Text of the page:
Truth and Reconciliation

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What action can bring closure to episodes of conflict and mass violation of human rights? What can help create goodwill and trust between groups in the aftermath of such tragic events? Because of the massive lawsuit it faced, the government was almost forced to focus on the Indian Residential Schools, and it set up a Truth and Reconciliation Commission (TRC) in 2008 to address those issues. So what is a truth and reconciliation commission? What are its goals?

Truth and reconciliation commissions have become commonplace since the 1970s. They reflect a global trend of paying more attention to mass violations of human rights. Most such commissions (if not all) focus on crimes carried out by a government against its own citizens. The Canadian Truth and Reconciliation Commission is part of a complicated series of reconciliation hearings and events. It is unique in that it does not signify or facilitate a transition from one regime to another. In that sense, it is part of what experts call restorative justice rather than transitional justice, a process that helps a country move from, say, a dictatorship to a democracy.1

Truth and reconciliation commissions are often a way for perpetrators and victims to publicly acknowledge episodes of violence between them. Such commissions provide a space for former enemies to bridge their differences.2 For the most part, they are designed to bring about processes of healing, processes that offer victims solace and reassurance that their trauma will not be repeated.3 But in Canada, the Truth and Reconciliation Commission was focused almost exclusively on victims and their experiences.

The Canadian TRC is not a court; it has no legal authority.4 It doesn’t indict, charge, or convict, but rather serves to open discussion and develop relationships about the difficult subjects surrounding the residential schools experience. We need to remember that for years, survivors of the residential schools did not speak out about their childhood experiences. Many factors contributed to their silence. For survivors, these included the shame and stigma associated with violence and sexual abuse. But language plays a big role here, too—or, rather, the absence of language does. Many survivors could not find the words to describe their painful experiences in the Indian Residential Schools system. As a British Columbia judge said, “[O]ne is drawn to the conclusion that the unspeakable acts which were perpetrated on these young children were just that: at that time they were for the most part not spoken of.”5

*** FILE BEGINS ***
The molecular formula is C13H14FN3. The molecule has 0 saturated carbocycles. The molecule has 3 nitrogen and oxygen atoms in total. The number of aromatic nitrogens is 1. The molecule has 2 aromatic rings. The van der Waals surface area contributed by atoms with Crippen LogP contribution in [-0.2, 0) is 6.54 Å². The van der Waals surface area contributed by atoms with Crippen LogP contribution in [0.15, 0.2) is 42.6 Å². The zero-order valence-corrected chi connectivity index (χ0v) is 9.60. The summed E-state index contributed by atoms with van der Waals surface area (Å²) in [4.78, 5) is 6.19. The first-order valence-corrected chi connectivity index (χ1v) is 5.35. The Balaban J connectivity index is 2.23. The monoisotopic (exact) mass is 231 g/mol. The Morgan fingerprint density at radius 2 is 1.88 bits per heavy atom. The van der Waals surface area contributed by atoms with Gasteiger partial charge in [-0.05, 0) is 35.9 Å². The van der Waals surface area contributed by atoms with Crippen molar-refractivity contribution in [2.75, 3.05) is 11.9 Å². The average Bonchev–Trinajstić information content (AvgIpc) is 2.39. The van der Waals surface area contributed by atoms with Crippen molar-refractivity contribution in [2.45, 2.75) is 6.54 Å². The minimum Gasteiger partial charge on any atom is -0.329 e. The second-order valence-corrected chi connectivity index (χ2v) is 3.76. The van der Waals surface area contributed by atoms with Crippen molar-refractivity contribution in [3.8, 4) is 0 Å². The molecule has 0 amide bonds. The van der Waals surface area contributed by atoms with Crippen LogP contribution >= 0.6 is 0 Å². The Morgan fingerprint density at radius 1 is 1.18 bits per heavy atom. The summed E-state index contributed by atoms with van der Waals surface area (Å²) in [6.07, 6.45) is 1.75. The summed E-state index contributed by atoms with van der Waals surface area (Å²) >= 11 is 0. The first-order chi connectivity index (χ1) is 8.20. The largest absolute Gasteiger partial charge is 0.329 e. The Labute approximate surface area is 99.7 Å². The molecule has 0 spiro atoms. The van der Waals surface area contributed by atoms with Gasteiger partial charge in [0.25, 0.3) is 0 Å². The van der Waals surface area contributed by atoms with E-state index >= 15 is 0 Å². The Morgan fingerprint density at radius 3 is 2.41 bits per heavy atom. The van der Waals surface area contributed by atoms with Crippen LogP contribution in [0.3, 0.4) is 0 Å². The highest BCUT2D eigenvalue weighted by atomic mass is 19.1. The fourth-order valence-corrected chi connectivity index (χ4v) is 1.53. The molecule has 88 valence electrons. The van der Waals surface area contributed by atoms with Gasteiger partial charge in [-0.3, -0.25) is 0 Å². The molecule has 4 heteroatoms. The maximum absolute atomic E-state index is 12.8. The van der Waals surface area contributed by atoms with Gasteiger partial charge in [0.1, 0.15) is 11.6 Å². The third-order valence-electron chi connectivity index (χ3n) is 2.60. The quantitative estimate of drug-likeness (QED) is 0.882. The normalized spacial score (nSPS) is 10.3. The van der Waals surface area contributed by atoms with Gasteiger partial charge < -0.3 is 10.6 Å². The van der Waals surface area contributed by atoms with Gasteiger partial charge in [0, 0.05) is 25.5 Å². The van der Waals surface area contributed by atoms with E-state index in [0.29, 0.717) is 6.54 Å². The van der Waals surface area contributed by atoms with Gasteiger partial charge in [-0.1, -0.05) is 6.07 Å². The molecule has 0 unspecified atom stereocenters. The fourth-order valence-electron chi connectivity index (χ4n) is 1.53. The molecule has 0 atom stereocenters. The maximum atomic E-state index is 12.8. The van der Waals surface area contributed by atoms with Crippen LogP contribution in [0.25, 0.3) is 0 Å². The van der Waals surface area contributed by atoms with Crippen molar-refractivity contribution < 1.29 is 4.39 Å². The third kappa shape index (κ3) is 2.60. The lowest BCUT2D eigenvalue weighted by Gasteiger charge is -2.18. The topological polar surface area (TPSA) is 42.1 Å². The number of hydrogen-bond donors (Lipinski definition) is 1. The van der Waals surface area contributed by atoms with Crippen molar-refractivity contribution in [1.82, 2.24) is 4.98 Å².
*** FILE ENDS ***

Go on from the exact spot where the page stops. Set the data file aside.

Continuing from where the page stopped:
Since the beginning of its work in 2010, the commission has been collecting information about what was done to survivors in the residential schools and has worked to make this information public. From this process, the survivors receive public, communal acknowledgement and support for years of injustice and suffering.6 Therefore, in many ways, the Canadian TRC facilitates the return and inclusion of survivors into the community, those former students whose secret and denied pains prevented them from partaking in day-to-day social activities.7

But one of the most important roles the TRC took on, according to Commissioner Marie Wilson, was that of educating the Canadian public, which for many years was oblivious to the suffering of survivors.8 If this educational goal is met with success, it will alter the ways in which Canadians think about their culture and history, challenging their identity as members of a community that knew no violence—a tolerant, pluralistic community. Such transformation, many believe, is the first step toward reconciliation between the two communities.


  • 1 : “Transitional Justice” and “Restorative Justice,” Stanford Encyclopedia of Philosophy online. For an in-depth discussion of the relationship between the two concepts, see Kerry Clamp and Jonathan Doak, “More Than Words: Restorative Justice Concepts in Transitional Justice Settings,” International Criminal Law Review 12 (2012), 339–360.
  • 2 : See G. G. J. Knoops, “Truth and reconciliation commission models and international tribunals: A comparison,” paper presented at “The Right to Self-Determination in International Law” symposium, September 29 – October 1, 2006, accessed September 11.
  • 3 : Brian Rice and Anna Snyder, “Reconciliation in the Context of a Settler Society: Healing the Legacy of Colonialism in Canada,” From Truth to Reconciliation, 46, accessed September 11, 2014.
  • 4 : See “Schedule N” of the Indian Residential Schools Settlement Agreement, Truth and Reconciliation Commission of Canada website accessed February 6, 2015.
  • 5 : Ronald Niezen, Truth and Indignation, Kindle Locations 1514–1518.
  • 6 : “Truth and Reconciliation Commission of Canada: ‘For the child taken, for the parent left behind’” United Nations Conference Room Paper, Truth and Reconciliation Commission of Canada website, accessed February 6, 2015.
  • 7 : For more on the Truth and Reconciliation Commission’s mandate, see Schedule “N” of the Indian Residential Schools Settlement Agreement, Truth and Reconciliation Commission of Canada website.
  • 8 : “Canada’s Youth Face Legacy of Indian Residential Schools at ‘Education Day’ Event,” International Center for Transitional Justice website, accessed March 5, 2015.

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